Ye bells of forgotten belfries, damp Hillsborough bedsits. There is no word out of this labyrinth. Small spiralling spaces of forgotten foundries, mouldy firewalls drowned in thick January fog. A hazy afternoon when I took that sleety route towards Wereldesend. The border between Neepsend and Owlerton, and rolled down the bottom of Herries Road to Wordsend. The day hid under the shadow of icy Shirecliffe. A so-called Tuesday, a no-name picked from an antiquarian’s old A to Z. At an irrelevant address in a random cobbled street no-one ever turns into (so many of them in this part of the world). An unremembered circuit of a day-trip stretching between two poles of a breath. One which one must intimately utter to fill in the void in memory one day when one sits down to learn these random routes by heart. Trudging through an unmemorable map. By a colossal hollow furnace. A defunct railway which ceased to run in the midst of journeying across this January landscape. Under a grey rainbow of twenty-four hours pending above the earth. A single day patroned by St Zero. St Nil. A stalactite suspended in the frozen mid-air in the middle of drooling from my mouth. They say that the first who was buried in this land was to be the sentinel. The spectre. Destined to guard this silent settlement for ever. With some inexplicable sentiment. The fifteen year-old blonde boy, I wondered. The adolescent Ann Fish. The keeper of lost and forgotten items, litter of urban caves, heaps of rubber tyres dumped in the small vacuums of valleys. The guardian of bobbly sofas of the planet stuck in the mud every hundred yards all along the river. Looking after nooks and crevices, heaps of light bones. Of the small and fictitious creatures of the woods. Minnie Clarke’s remains, Ada Meeson’s limbs. The drowned Ernest Gibson’s. The tiny bones of the twenty-four letters of the charity shop. Ye bells of forgotten belfries, there is no day out of this calendarium. Sooner or later, pigeons will occupy outer space. They’ll perch inside invisible nooks of bells, watch towers, clogged-up cul-de-sacs; coarse throats of dovecots, cooing with no consequence. (That night a horde of wild boar passed by dark firewalls quietly, in a line, slow caravan of dark bodies stalking under the Moon. There were seven of them. On the periphery of the city, at the edge of the urban night they vanished, right into the middle of the black woods of the Buda Hills. Then. But not now.) The goal was to find the definition for another unknown day. A long time ago I knew someone in this city who lived with a bronze bell in the garret, the size of a carillon, silent, soundless, with a withheld resonance of a brief metallic breath, like the numb tongue of a tiny old woman who has no strength left to sigh a single sound except a name, which weighs less than a thousand grams. A street name from an old A to Z scribbled on a tag. Olivia. Ann Fish. Antoine. Elisabeths from dusty antiquarians. A day with no marks by anonymous scribes in the January calendar, the pigeon feeder hummed into my ears. Ye bells of filthy columbariums. Bells of belfries. No architecture can escape pigeon shit. The foul, unfinished pages. Graffitied Hillsborough ginnels. The guano globe. But the question, he urged me, is whether you had the courage to take a seat in the bobbly armchair stuck in the muddy landscape waiting till dawn for the river to flood, for the body to float, for all the rubber tyres to swim up to the surface. (Not that they were not visible before.) The Danube, it was. The river Don. The litter. The letter. There is no separation between words in the end. They weigh the same weight. The fossil.  The father. The soul and the soil. I should make my mind up. Whether what I saw was a valley or a void filled up with inner or outer space. And the day, like a tiny rectangular canvas on strings, slowly took to the air. I was holding onto the frozen arc of the twenty-four hours, the twenty-four letters of the charity shop, the tiny bones of the twenty-four talismans of friendship in my pocket, pulling the strings back with my own calcium skeleton, hideous puppets macabre. Ye bells of forgotten belfries, there is no compass out of this catalogue. If you leant close enough, the garreteer said with a creased soul, pressing his ear against the bronze chest, you could hear it was out of breath. More precisely, as if it were breathing spherically. Inward: a circular ride on the giant wheel held high in the frozen air like an unknown name from the world atlas of a deceased world, rotating as if it were a small facsimile earth around the Earth. You the sentinel. The first one to be buried in this settlement destined to love this mudscape for ever. St Nil. Poor Mary Ann Fish. People become wordless when they are most eager to speak, the bell bearer said. The word, the rememberer. And all that matters is the victory of one’s weight, of the height, of the whole body’s resistance. O vertigo. O the neglected anniversaries of all lost items in the world, of all litter of urban caves, of every single letter in the alphabet. Of all still-born sounds. One day they’ll regain their old shape in the January fog. Ye bells of forgotten belfries, damp Hillsborough bedsits. Broken drain pipes; mouldy January dawns trapped in hollow foundries. I took a seat on the bobbly sofa stuck in the middle of the mud and turned my head towards Wereldesend like a Hooded Crow, the one who flies into this country all the way from Eurasia. And when you were gone I counted quietly: the fifty horses, the thirty-eight cows, the eight donkeys, the two hundred pigs and fowls and the seventy-two tame rabbits. The thousands of scratch marks on the inside. The twenty-four small skeletons of friendships. All the telegrams of the Earth sent out underground while we were alive. All the lost and preserved manuscripts. But this happened a long time ago. Whoever drifted this way had to become the sentinel of the settlement for ever. Someone who actually picks up the phone. St Zero. The sexton. St Nil from the old A to Z. From the catalogue of the uncountable. The guardian of all unaccounted items of the earth. And I took a mouthful of air from the circular landscape and held it for a long minute as if one could have colonized it for a split second with one breath. And true. The hillside was already a rabbit warren. I ran off into the woods behind the Hillsborough Barracks into the Buda Hills. I balanced on the derelict rail line between Manchester and Budapest. Between the Danu and the Duna (the most polluted river of this island), between two real obelisk ghosts. What makes this void walkable in the end is the stubborn overgrowth of Japanese knotweed. The only way out of the bogland, the dead ringer shrugged his shoulders, might be to think of something of the unconditional. Something of the boundless, the absolute. And a moment later he was gone. Then I took a sharp change in altitude, and passing by the giant telegraph pole I ran across the bridge to find the exit. The entrance. The definition for an unknown word. I tapped a stranger on the shoulder on my way out to see if she remembered the day when we had met. What will be written on your epitaph, she asked and pointed at the ragged sofa floating on the Don. Which was not the Danube, she was certain. This river is in Werledsende. The worn out mattress on her futon, she argued, already felt like a grave. And George, the stranger’s old collie turned up suddenly, too, with a pelvic bone in his jaws from behind the wobbly tombland. An old Roman helmet. The skull of tiny Ann Fish. And we looked around the land. Tautologies of the planet’s discarded blackened condoms along the path were meandering towards the heart of the city. The rows of shanty towns on tops of nameless hills. Lost in the lack of fauna and flora along the barbed wire fences. The vegetation of nothing. The reiteration of early morning dog-barks. The number of dusty lycanthropes howling through those barbed wire fences into the world. We came here to find an architectural ghost. To track down some unknown family tree; bare and Beckettian with black wet boughs. This cemetery didn’t survive on the map. And yet stretching miles out towards the West. Yes those tombs always looked quite ready to get up and go. It is the angle they lean in at. And the moving earth underneath It’s the obsession with the bleak, the new sublime. What’s fog in your mother tongue, my new companion finally wondered at the end of the January drift. That stuff that chokes the objects, that creamy substance which envelops one’s face with nothing. That drains the voice. It’s just an ad hoc item from the catalogue of unplanned cosmic events, I thought. A chance word, a transparent name filled with infinite space I wanted to shout into from the top of the Hillsborough hills.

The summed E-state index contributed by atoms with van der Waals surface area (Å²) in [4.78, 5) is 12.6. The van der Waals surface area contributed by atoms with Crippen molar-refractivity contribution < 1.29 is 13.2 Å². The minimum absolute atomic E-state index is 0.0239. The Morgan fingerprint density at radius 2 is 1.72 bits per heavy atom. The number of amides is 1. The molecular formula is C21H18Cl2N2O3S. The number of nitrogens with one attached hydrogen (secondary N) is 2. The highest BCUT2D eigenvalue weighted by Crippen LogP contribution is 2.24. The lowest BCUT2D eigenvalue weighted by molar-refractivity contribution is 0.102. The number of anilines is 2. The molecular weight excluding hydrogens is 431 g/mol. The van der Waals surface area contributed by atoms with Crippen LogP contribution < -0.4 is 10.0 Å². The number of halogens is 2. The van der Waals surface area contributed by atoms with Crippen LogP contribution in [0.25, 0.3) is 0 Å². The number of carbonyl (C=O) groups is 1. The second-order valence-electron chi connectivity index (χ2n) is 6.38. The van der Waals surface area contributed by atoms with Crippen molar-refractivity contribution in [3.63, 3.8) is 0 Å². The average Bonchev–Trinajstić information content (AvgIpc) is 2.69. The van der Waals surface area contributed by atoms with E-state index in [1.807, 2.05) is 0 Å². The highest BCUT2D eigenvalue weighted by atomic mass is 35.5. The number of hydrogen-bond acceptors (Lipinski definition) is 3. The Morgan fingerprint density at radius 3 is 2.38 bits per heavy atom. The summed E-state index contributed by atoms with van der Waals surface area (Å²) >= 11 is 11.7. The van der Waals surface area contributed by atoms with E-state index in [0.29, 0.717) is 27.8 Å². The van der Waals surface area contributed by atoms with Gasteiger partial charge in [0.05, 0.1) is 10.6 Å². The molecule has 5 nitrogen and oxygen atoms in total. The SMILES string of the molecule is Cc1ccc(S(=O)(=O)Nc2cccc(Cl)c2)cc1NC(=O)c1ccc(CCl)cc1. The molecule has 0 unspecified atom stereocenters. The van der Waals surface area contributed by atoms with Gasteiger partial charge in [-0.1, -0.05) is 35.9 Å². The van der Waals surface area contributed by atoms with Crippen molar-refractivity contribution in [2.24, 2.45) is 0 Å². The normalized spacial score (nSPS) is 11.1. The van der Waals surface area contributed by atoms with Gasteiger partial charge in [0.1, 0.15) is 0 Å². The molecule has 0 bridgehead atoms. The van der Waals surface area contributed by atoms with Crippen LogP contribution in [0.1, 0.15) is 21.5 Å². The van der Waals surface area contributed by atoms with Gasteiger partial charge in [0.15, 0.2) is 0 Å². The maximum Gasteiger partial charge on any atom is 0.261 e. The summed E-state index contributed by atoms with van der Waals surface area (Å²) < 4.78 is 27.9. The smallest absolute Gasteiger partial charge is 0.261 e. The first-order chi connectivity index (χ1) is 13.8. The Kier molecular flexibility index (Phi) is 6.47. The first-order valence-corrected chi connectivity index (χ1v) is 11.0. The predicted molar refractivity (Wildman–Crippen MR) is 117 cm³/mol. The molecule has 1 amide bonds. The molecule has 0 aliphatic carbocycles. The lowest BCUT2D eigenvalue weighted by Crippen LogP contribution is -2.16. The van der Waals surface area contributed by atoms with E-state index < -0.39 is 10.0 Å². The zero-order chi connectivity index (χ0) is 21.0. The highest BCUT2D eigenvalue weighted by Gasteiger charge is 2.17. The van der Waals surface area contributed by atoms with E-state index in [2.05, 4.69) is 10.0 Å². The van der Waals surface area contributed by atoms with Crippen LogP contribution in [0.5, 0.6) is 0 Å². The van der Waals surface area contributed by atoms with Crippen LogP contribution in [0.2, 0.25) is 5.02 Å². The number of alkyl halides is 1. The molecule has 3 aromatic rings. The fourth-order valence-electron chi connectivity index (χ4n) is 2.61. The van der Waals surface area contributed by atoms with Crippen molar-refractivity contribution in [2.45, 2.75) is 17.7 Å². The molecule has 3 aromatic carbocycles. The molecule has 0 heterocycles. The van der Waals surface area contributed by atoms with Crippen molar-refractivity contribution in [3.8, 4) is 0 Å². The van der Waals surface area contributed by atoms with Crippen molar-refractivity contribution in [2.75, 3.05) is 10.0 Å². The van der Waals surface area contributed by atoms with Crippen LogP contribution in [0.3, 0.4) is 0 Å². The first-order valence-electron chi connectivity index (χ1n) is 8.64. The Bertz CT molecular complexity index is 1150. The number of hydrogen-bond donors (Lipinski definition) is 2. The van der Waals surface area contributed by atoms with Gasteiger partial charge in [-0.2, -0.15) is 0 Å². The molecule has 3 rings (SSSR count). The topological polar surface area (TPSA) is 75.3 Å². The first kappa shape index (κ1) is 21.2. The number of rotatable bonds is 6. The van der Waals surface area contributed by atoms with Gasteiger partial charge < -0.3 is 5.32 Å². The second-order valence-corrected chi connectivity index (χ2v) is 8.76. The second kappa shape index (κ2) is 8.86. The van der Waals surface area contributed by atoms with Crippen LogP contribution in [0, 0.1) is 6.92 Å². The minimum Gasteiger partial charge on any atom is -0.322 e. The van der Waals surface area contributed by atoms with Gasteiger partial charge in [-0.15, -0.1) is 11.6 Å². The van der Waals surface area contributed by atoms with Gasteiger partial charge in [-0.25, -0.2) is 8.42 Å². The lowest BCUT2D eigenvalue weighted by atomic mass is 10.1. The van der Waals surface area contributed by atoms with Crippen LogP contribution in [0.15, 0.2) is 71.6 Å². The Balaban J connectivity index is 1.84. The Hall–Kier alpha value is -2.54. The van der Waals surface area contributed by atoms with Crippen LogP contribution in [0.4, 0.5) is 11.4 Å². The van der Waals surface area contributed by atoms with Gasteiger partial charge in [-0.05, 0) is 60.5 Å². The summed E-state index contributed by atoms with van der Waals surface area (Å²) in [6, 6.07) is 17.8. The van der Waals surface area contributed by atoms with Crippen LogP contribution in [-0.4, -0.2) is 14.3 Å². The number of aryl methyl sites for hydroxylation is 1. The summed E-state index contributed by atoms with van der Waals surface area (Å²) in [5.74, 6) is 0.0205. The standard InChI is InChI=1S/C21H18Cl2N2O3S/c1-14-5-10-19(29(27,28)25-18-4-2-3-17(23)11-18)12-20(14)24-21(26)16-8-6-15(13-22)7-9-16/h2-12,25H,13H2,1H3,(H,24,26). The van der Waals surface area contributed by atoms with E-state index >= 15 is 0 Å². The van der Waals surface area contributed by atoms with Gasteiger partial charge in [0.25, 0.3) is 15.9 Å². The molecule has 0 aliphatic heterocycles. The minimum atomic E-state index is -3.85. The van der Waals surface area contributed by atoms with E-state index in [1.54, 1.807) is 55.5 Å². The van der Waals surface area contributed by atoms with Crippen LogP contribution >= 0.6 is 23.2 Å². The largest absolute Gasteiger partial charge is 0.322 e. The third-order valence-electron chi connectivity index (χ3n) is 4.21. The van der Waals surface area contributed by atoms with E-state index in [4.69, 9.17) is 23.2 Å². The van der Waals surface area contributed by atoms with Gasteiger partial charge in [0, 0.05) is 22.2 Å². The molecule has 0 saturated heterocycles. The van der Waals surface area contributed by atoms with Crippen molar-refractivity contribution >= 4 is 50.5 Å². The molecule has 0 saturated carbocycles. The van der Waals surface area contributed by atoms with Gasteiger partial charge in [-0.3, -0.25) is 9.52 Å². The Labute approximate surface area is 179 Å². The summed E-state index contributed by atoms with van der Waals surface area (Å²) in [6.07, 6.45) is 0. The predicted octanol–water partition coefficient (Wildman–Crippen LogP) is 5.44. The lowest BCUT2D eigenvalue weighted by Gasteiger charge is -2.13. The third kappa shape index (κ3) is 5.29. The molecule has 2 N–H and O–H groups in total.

Ágnes Lehóczky (1976) is an Hungarian-born poet, scholar and translator originally from Budapest. She has two short poetry collections in Hungarian, Station X (2000) and Medallion (2002), published by Universitas, Hungary. Her first full collection in English, Budapest to Babel, was published in 2008 and her second collection, Rememberer, in 2012 by Egg Box Publishing. She was the winner of the Arthur Welton Poetry Award 2010, the Daniil Pashkoff Prize 2010 in poetry and the inaugural winner of the Jane Martin Prize for Poetry at Girton College, Cambridge, in 2011. She was Hungary’s representative poet for Poetry Parnassus at Southbank Centre during London’s Cultural Olympiad in Summer 2012. Her collection of essays on the poetry of Ágnes Nemes Nagy, Poetry: the Geometry of Living Substance, was published in 2011 by Cambridge Scholars and a libretto of hers was commissioned by Writers’ Centre Norwich for The Voice Project at Norwich Cathedral as part of the Norfolk and Norwich Festival 2011. A sequence of her prose poems Parasite of Town, on psycho-geographic aspects of Sheffield, was commissioned by Citybooks Sheffield in 2011. She co-edited Sheffield Anthology; Poems from the City Imagined (Smith / Doorstop, 2012) with Adam Piette, Ann Sansom and Peter Sansom, featuring 101 poets, from Carol Ann Duffy to Simon Armitage, Roy Fisher and Peter Riley. Her work has recently appeared in The World Record, eds. Neil Astley and Anna Selby (Bloodaxe, 2012), In Their Own Words, eds. Helen Ivory and George Szirtes (Salt, 2012) and Dear World & Everyone in It, New Poetry in the UK, ed. Nathan Hamilton (Bloodaxe, 2013). She currently works as a lecturer and teaches creative writing at the University of Sheffield. Her latest collections are Carillonneur (Shearsman, 2014) and Palimpszeszt (Magyar Napló, 2015). The poems published here are from Carillonneur (Shearsman, 2014).